We were surprised that the knock on our door for shift change came at 6:45am, an hour later than we expected. It was already light out and the city of Hammamet was visible along the Tunisian coast. We had crossed a time zone so Sylvie & Jeremy decided to let us sleep the extra hour – how kind! Stephen soon came up on deck and helped me identify markers on land. The night crew had slowed our pace to allow us to enter at light, however this meant our lit markers were no longer flashing. Another lesson learned – it may be better to enter an unfamiliar harbour while markers are still lit & visible. I got my bearings and headed for the well-marked harbour entrance.
As skipper, I was at the helm. With a bit of guidance from Stephen and light winds, the boat motored quite smoothly up to the “Quay d’Accueil”, Welcome Quay. We secured the bow and stern then hopped onshore in Tunisia!
We would soon discover that clearing into Tunisia was a rather bureaucratic process which involved the harbour captain, police and customs. We went inside with our passports and started the paperwork. Thankfully John & I both speak french which helped immensely. After about 45 mins we were good to go but not before a baksheesh passed hands. I was surprised that the officials actually asked John & Stephen for a “gift”. The officer seemed a bit disappointed with the pack of Camel cigarettes that John handed him. We later learned how cheap they are in Tunisia so it wasn’t a great gift. After stopping at the fuel dock and filling up (using a spoon to open the gas cap), we then were escorted into our berth with me still at the helm. I was quite pleased with how smoothly the boat manoeuvered. We had arrived!
We were fortunate that Stephen had been to Hammamet about 3 years previous and had met a friendly couple, Duncan and Kim, local British ex-pats who lived aboard at the marina. They were the unofficial marina masters and gave us pointers on where to find the showers. I can’t describe how wonderful it felt to have a warm fresh-water shower, put on clean clothes and have clean hair again. It’s the simple things in life, right?
Then John & I headed off for brunch with Stephen & Anna. The local area would be considered touristy with several large hotels and numerous restaurants but since Arab spring, has lost quite a bit of its “sparkle”. We wandered to a local restaurant and were pleasantly surprised at the full breakfast that we could order for about 3 euro – eggs, muffin, french bread, fig jam, honey & tea/coffee. The waiter was super friendly and even ran to the local bank to exchange our euro into Tunisian Dinar when the cashstop wouldn’t work for us.
We enjoyed our leisurely breakfast and then headed into the nearby “mall” where numerous vendors had staked out an area to display their wares. John & I did our best to not buy beautiful Persian rugs. The vendor was extremely persistent, gave us a free good-luck bracelet made from yarn, offered us very low prices, told us the rugs were made by local Berber women, and even offered John 3 camels for me! At one point he positioned his lady helper to hold a rug so that she blocked the doorway, our only exit, pretty clever. We resisted buying but it certainly was tempting.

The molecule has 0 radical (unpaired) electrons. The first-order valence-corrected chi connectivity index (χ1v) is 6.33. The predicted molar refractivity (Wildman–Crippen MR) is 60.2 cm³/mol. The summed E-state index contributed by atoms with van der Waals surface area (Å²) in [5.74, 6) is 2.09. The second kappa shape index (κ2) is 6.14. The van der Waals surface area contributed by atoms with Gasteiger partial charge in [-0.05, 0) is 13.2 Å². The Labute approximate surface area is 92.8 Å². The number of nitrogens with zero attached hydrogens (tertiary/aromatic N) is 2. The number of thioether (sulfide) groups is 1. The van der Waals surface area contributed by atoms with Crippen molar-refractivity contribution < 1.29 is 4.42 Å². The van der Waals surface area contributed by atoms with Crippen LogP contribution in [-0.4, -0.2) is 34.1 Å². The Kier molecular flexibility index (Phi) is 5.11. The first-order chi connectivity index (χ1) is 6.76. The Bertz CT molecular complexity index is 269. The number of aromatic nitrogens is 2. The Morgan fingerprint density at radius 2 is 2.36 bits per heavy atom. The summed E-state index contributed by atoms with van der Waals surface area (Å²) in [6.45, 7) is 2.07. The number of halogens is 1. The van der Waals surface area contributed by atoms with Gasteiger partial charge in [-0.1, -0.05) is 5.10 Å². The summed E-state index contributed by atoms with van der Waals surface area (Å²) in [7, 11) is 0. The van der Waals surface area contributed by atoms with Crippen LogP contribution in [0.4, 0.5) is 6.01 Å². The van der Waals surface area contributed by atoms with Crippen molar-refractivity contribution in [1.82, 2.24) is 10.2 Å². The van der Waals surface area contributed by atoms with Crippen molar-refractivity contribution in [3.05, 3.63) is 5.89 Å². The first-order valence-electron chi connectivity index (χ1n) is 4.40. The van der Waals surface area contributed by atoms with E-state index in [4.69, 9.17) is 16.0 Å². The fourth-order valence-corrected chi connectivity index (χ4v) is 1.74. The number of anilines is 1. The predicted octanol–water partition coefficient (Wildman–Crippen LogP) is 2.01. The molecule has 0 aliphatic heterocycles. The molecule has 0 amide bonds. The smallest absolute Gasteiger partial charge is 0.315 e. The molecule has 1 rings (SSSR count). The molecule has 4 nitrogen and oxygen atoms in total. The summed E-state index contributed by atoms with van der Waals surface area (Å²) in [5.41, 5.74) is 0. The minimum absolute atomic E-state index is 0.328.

When we re-joined Stephen & Anna, she had just bought a new handbag and shoes. Stephen explained that Tunisians believe if they make a sale with their first customer of the day, they will have good fortune all day…so that’s why we were being offered such irresistible prices for the carpets.
After a quick stop at the grocery store, we headed back to the boat. It was sweltering hot with the humidity so John wanted to relax but I was still keen to explore. Jeremy & I decided to head off to the nearby beach so I could swim in the waters of north Africa (coming from east coast of Canada there’s something really exotic about that notion).
Once we were in the water, we were both rather shocked at how dirty it was. The beach hadn’t seemed to be too bad where we entered the water but as we walked further along the beach to find a lounge chair (decent resort-style lounge chairs, free for use), the garbage became worse. We found a nice couple chairs with a thatch umbrella and relaxed. A while later as I was enjoying the sound of surf with my eyes closed, I heard Jeremy say, Christa, look”. When I opened my eyes I almost fell off my chair…a camel was walking by about 10 feet away! A man led his camel around the beach and gave rides. I went to chat with him and discovered it was only 20 Tunisian Dinar for a ride on Alibaba the camel – I had to do this! Neither Jeremy or I had any cash with us so we headed back to the boat.
When everyone heard what we were planning to do, they all wanted to come along for the show. Anna had never been on a camel either so she wanted to ride as well. After 3 tries, I finally got a cashstop to give me Dinars (actually had to use my visa). While I was fighting with cash machines, John met a man with a falcon that he let rest on his arm…which he then said would cost a small fee. The man was quite upset when John wasn’t willing to pay him for the stunt.
Back at the beach, we waited for our turn to ride Alibaba. He was really good natured and not very old. His owner kindly warned us to hang on tight as the camel started the process of unfolding his long legs to stand. Anna was behind me and absolutely loved every minute of it! She giggled the entire time which made it even all the more fun for me. The ride wasn’t terribly uncomfortable but I certainly wouldn’t want to cross the Sahara by camel.
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